thief, criminal, all the to where we work. outcast, foolish, thief, criminal, allthe insults to where we work. outcast, foolish, thief, criminal, all the insults you can think of, i had them. from there to the police station, you could see people coming up through their doors and windows looking at what was really going on and that was me. while at the police station, i was locked, everybody went. my own father was there and he accepted it should be done, because in cameroon it isa should be done, because in cameroon it is a taboo for that family that i came from. so when i was locked at night, there were two police office rs night, there were two police officers on duty. what happened, they said i'm going to have sex with you and you will tell me if you don't feel for me. i was there for four days. no food, no drink and nothing. they rape to you? yes, two of them, two nights successively. after that my father came. you're
not locked up and come out without a form of bride. that is how it happened there. ok. thank you very much for sharing that with us because that is absolutely horrific and an unbelievable trauma that you have had to deal with since then. and her girlfriend was murdered by the police in police custody. and her girlfriend was murdered by the police in police custodym didn't end there, when i left and went home he said, because of the distilleries you want to bring to this family we won't accept it, you have to get married whether you like it or not. —— because of the disgrace you brought this family. i was forced into that marriage, all i had was domestic violence. i couldn't have rest. insults and whatever. then the worst came when my partner was arrested in. i was free because i went to get water and
coming back i saw the husband and two police officers walking towards the inn where we were. i took some steps back to see what was happening andi steps back to see what was happening and i saw them going where i came from. i took up my phone to call my partner, be careful. but it was too late. i could hear screaming from the background, i'm dead, i'm dead, can somebody help me, i'm dead. i was helpless, i couldn't help her so i had to flee and left the country. when i left the country i didn't have peace because what i saw. i have peace because what i saw. i have been trying to get to her and see how she was doing but the number wouldn't go through. so i thought of a lady that knew her and had her number. i called the lady and i said, where is grace, it has been long and i haven't heard from her? she said didn't you hear? she died in police custody because she was being beaten by the husband and a police officer. why? because she was a 93v police officer. why? because she was a gay woman. because she was caught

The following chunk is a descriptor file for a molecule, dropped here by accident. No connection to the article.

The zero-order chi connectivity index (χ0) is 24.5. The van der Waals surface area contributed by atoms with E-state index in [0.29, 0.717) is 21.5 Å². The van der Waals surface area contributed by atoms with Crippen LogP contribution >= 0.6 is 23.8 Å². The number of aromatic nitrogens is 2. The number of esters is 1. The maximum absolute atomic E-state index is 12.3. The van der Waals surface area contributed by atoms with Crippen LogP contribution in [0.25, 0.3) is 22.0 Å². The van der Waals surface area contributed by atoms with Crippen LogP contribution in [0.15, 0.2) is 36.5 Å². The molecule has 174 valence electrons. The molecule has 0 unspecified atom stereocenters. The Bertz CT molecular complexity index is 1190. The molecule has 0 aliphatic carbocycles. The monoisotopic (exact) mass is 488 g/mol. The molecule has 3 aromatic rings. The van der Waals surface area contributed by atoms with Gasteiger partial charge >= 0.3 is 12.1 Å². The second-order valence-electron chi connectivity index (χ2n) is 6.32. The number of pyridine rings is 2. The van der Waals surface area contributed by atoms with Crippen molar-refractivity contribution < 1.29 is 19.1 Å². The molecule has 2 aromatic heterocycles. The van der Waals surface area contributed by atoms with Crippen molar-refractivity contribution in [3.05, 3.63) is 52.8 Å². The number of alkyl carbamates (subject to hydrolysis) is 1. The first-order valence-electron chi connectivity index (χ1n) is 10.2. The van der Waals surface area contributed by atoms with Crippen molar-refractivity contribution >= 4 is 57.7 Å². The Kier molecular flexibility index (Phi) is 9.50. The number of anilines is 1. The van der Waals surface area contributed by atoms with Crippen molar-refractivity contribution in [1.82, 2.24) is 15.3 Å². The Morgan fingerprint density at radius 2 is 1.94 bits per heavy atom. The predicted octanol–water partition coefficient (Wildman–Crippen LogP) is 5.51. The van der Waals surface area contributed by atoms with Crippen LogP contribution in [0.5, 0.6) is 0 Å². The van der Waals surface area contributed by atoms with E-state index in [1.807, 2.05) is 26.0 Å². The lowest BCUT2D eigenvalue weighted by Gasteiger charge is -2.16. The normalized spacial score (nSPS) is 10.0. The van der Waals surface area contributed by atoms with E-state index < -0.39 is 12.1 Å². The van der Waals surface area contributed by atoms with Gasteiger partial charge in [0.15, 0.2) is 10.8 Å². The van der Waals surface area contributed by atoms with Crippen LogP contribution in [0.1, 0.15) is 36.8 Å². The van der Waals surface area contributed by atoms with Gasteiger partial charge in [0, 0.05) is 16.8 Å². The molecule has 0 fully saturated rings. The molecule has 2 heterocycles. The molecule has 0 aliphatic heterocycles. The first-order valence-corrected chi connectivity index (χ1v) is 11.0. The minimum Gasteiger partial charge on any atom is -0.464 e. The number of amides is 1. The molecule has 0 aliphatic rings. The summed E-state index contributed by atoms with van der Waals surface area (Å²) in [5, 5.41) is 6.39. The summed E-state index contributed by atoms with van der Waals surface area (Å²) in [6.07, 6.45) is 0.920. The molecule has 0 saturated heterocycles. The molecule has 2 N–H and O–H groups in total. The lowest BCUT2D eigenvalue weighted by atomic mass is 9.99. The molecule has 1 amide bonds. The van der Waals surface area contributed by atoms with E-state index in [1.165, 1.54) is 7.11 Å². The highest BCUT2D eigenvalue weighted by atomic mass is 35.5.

with a gay woman. i was that lady.” understand. i'm going to bring in edrisa, if i may. your story... you got out of uganda after being forced to marry a woman. you realised you we re to marry a woman. you realised you were gay at age 15. forced into marriage with a woman, who found out you are seeing a marriage with a woman, who found out you are seeing a man marriage with a woman, who found out you are seeing a man and she bent outed you. what happened after that? basically, all societies in africa, they behave in a similar way. in fa ct they behave in a similar way. in fact the cultures in africa at the same cultures around the world. the british empire, which imposed the colonial act, the issues. the
legislations of all countries have adopted that scene where all cultures on the law suggests that if you are caught, you will be outed. sol you are caught, you will be outed. so i was outed by my wife, court with my partner. i was lucky, i feared with my —— for my life. living in uganda and elsewhere around the world is the same thing. whatever happens, everybody will out you, whatever happens, everybody will out you , even whatever happens, everybody will out you, even your own. sorry to interrupt, what do you think about the fact that for the 60th year this issue, the kind of experiences you have shared today has not yet made the official agenda at the commonwealth heads of government meeting? it is really devastating. in uganda in1958, meeting? it is really devastating. in uganda in 1958, when the penal code was put forward, however it is
true we welcome theresa may's apology. however, it has taken a long time, over 68 years. why do we go to demonstrations? there are issues, very many governments coming, commonwealth leaders, who suggest because this is a sensitive topic, they distance themselves away from the topic. can you see it getting on the official gender at some point? at some point it will happen but it is so shocking that there is this mass violation of lgbt rights in 70% of commonwealth countries and the commonwealth leaders at this summit won't even discuss the issue. i have been campaigning for 30 years to get it on the agenda. every time they say no, no, no. they will discuss every issue under the sun but will not even talk about the kinds of experiences that edrisa and espoir have had. it is so distressing. their stories are typical of tens of
thousands of lg bt their stories are typical of tens of thousands of lgbt people in commonwealth countries. we are hopeful change will come, because the seychelles, belize... i'm going to interrupt you because i think the queen is on her way. i hope you will forgive me. thank you all for coming on the programme. back to buckingham palace, where that summit is being held and the queen is about to give a speech to formally open proceedings. applause prime minister muscat, prime minister made, secretary general, ladies and gentlemen, having on so many occasions been welcomed to opening ceremonies around the commonwealth, it is a pleasure this time to welcome you to my own home. here at buckingham palace in 1949,